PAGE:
And yet, Featherstone Farm is as healthy and strong as ever, thanks to the efforts and contributions from community members and customers near and far. This brief report is part of our effort to be accountable to this community; to explain how we’ve used the “second and third chances” that you’ve given us, to shore up all aspects of Featherstone Farm’s foundations for long term stability and sustainability.
Since last winter we have been referring to the 2017 season as “Featherstone Farm 3.0”… a new (hopefully final!) paradigm for a business that has grown and changed so much over the years. As part of last year’s campaign we outlined (5) areas of focus and change in the “3.0 era”. This report will summarize steps we’ve taken in each of these areas.
This area is all about how we think of ourselves and our overall purpose at Featherstone Farm. After 2 decades of “startup atmosphere” (read: chaos!) and high minded idealism (read: distraction, albeit very well intentioned!), the Featherstone Farm 3.0 paradigm is all about focus on productive, profitable vegetable farming in a professional atmosphere.
I’m very pleased to say that the 3.0 paradigm shift has been very successful in this area so far. We have all managed to keep our “eyes on the prize” of normalizing operations and sticking to plan. The mantra “right thing, right time” has been the guide for all of our decision making; we have turned down or delayed opportunities and “distractions” of all kinds- even when we felt they were valuable and even important- rather than let them get us off track in any way.
I’ll be honest and say that this has been among the greatest challenges of the 3.0 paradigm for me, personally. In the current atmosphere of national (even state and regional) politics, it has been very tempting for me to get involved in advocating for immigrants, for the environment, for any number of other important causes. But avoiding “distractions” like this is commitment #1 at the top level of the 3.0 paradigm; I believe we are upholding this commitment well in 2017.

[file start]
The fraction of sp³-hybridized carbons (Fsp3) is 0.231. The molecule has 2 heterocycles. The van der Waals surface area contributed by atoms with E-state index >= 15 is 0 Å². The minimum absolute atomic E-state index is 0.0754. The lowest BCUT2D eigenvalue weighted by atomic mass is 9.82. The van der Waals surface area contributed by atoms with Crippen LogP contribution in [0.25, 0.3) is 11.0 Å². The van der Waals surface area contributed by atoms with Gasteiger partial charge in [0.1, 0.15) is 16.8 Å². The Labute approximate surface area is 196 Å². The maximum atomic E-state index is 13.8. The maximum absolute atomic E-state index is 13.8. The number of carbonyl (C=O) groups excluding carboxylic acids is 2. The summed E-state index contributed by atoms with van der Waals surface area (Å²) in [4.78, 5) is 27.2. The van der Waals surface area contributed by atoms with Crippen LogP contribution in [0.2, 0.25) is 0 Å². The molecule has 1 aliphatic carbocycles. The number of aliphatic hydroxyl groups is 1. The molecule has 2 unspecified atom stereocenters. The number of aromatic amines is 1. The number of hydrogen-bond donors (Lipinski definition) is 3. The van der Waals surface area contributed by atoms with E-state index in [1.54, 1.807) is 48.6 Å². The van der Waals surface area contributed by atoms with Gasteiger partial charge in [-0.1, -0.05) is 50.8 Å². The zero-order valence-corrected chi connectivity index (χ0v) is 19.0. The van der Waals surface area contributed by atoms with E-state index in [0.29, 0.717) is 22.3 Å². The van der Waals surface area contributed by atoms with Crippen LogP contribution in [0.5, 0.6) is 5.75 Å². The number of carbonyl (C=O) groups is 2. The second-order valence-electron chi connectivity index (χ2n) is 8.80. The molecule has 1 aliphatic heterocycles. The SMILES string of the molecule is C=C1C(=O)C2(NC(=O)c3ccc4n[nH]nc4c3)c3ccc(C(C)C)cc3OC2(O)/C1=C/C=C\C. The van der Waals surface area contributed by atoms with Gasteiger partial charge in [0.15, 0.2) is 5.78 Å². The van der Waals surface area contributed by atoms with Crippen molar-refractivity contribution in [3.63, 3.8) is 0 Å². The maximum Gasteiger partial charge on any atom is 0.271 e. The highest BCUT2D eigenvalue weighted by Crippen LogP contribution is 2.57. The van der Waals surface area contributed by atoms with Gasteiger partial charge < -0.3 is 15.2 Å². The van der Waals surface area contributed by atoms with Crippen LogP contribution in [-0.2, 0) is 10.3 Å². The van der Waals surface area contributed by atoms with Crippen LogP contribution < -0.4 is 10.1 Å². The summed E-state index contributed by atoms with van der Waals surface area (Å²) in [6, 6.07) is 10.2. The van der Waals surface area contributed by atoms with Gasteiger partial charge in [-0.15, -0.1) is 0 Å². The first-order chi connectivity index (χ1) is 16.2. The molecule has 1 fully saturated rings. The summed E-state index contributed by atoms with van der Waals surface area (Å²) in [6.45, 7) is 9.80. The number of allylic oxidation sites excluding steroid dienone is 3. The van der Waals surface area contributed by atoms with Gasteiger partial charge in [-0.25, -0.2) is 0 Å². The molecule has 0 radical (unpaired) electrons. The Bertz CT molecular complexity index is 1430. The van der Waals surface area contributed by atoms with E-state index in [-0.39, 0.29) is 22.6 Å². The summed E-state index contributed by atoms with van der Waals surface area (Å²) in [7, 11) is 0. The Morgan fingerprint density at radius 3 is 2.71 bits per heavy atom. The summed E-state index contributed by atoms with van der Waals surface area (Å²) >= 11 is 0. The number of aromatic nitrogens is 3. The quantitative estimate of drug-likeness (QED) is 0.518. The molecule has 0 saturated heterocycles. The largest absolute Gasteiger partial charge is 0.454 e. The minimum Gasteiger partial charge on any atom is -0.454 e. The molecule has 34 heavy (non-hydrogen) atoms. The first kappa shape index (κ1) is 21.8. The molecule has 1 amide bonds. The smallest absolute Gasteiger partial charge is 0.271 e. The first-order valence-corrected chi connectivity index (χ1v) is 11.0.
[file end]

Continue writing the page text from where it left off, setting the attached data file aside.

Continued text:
Here we have seen the strongest advances of all in the 3.0 paradigm.
The lack of sufficiently resourced, focused crop management was among the greatest shortcomings of the 2016 season (after the spring departures of 2 key Hort Team members). Rebuilding and resourcing this team was therefor among the most pressing imperatives of 2017, and here I believe we succeeded beyond expectations (and boy, did the health of the crops this season reflect this!!). Crop management- identifying, prioritizing and implementing the dozens of decisions about each succession planting of every crop on the farm- is now among the great strengths of Feathersone Farm.
But it is not just this the Hort Team that is to thank for all of the progress we made “in the field” this year; we have continued to build a great team of equipment operators, warehouse workers, repair shop techs and fieldworkers of all kinds, to get the results that we are now getting. All of these folks are working at a higher level than ever before, thanks to the accumulated knowledge and experience they have acquired in 3-4-5+ years of work here. We have continued to build and emphasize diverse leadership within the Spanish speaking parts of our crews, and this has yielded great results.
One part of the farm team that has taken a step backward in 2017, however, has been the business’s front office administration. Featherstone Farm lost long term financial co-ordinator Emily Babbit in the spring (wanted to be home full time with her young sons), and then 2 other PT staff in the early summer. The result was a months’ long pressure cooker for the 2 remaining FT front office people… but also an opportunity to re-make this part of the farm team into a more manageable, sustainable unit. This re-build will begin in earnest at the start of November, when the front office welcomes a new FT administrator to the team. We hope to see much more progress in this area of the business in the 3.1 era (2018 and beyond).
The start of the 3.0 era (spring of 2017) saw the single greatest drop in the number of acres managed by Featherstone Farm- and number of separate farms on which these fields are located- in the history of the business. Becoming leaner, more focused and more productive was and is a key part of the new paradigm. This season the farm managed approximately 15% fewer acres of vegetables and, in particular, of “non veg” crops like grains and hay.